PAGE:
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CLINICAL SYNTHESIS   |    
Psychopharmacology of Bipolar II Depression and Bipolar Depression with Mixed Features
Honor Hsin, M.D., Ph.D.; Trisha Suppes, M.D., Ph.D.
FOCUS 2014;12:136-145. doi:10.1176/appi.focus.12.2.136
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Author Information and CME Disclosure

Honor Hsin, M.D., Ph.D., Department of Psychiatry and Behavioral Sciences, Stanford University School of Medicine

Trisha Suppes, M.D., Ph.D., Director, Bipolar Disorders Research Program, VA Palo Alto Health Care System and Professor, Department of Psychiatry and Behavioral Sciences, Stanford University School of Medicine, Stanford University Medical Center, Palo Alto CA

Dr. Hsin Reports no competing interests. Dr. Suppes reports the following disclosures: Grant Funding or Medication for Clinical Grants: National Institute of Mental Health, Sunovian, Elan Pharma; Consultant: Sunovian, H. Lundbeck; Royalties: Compact Clinicals; Travel: Sunovian, H. Lundbeck, Omnia Prova Education Collaborative.

Address correspondence to Dr. Suppes, Director, Bipolar Disorders Research Program, VA Palo Alto Healthcare System, 3801 Miranda Ave M.S.C.: 151T, Palo Alto CA 94304; e-mail: tsuppes@stanford.edu

Abstract

The lifetime prevalence of bipolar disorder (BD) is estimated at 1%−2%, with significant rates of associated impairment in social and occupational functioning (1, 2). Although there have been important advancements in the treatment of BD over the last few decades, most of this work has centered on BD type I, from the management of pure manic or pure depressive episodes to the maintenance of mood stability. In this article we focus on the aspects of BD that are difficult to treat clinically and that lie outside most research to date, but nonetheless represent a significant illness burden: BD II depression and BD depression with mixed features (3). We review the latest evidence-based treatment strategies and recommendations for these conditions, as well as outstanding questions that require further investigation. BD II depression raises considerations distinct from BD I depression; current evidence is strongest for quetiapine in its acute treatment and lithium for long-term maintenance, although significant gaps in our treatment knowledge remain. The appropriate role for antidepressants is still not determined for BD II depression. Similarly, BD depression with mixed features conveys clinical significance distinct from other BD mood episodes, and evidence suggests that antidepressant use should be monitored more closely in this context. Further research is needed to improve our phenomenologic understanding of BD and to increase specificity in treatment approaches.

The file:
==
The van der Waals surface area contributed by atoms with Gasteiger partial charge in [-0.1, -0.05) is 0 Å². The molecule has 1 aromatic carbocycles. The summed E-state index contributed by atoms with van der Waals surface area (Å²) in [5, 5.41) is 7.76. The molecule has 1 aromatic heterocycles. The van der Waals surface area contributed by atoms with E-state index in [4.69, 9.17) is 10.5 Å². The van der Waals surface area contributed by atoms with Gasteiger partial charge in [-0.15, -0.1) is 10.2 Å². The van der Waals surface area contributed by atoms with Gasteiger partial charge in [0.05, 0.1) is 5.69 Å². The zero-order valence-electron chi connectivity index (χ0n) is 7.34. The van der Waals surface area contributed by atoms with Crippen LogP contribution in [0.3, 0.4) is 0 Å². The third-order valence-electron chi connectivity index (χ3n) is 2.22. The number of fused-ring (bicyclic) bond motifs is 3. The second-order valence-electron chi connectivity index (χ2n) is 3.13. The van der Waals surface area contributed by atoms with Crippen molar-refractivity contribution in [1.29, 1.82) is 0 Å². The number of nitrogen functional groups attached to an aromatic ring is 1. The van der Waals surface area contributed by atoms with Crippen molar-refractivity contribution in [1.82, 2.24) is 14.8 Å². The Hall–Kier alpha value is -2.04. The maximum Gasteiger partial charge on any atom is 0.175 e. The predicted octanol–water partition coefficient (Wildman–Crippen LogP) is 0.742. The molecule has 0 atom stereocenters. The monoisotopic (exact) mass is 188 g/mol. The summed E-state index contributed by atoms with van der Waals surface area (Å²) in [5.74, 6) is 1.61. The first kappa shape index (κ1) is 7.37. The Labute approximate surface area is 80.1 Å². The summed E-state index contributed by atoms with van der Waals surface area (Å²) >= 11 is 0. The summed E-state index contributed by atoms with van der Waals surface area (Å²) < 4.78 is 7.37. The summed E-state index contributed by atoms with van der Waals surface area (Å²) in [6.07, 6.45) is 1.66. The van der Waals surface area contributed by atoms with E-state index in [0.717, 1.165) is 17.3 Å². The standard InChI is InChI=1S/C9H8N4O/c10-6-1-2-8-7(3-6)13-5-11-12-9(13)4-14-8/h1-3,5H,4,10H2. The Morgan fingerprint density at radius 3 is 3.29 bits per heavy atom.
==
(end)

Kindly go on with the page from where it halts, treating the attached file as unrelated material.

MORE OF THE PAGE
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Table 1.Bipolar II Depression Treatment Strategiesa
Table Footer Note

a Summary of evidence for acute and maintenance therapy of BD II depression. Strength of recommendation is indicated in the left-sided subcolumns for each main column: +, strongly recommend based on evidence; +/−, weakly recommend based on evidence; -, do not recommend based on evidence; 0, absent or little evidence available to make a recommendation; ?, limited or controversial evidence exists but not enough to make a recommendation. The primary sources of these recommendations are indicated in the corresponding right-sided subcolumns.

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Table 2.DSM–5 Specifiers for Bipolar and Related Disordersa
Table Footer Note

a Reprinted from American Psychiatric Association: Diagnostic and Statistical Manual of Mental Disorders, 5th ed. Washington, DC APA 2013. Copyright © 2013, American Psychiatric Association. Used with permission.

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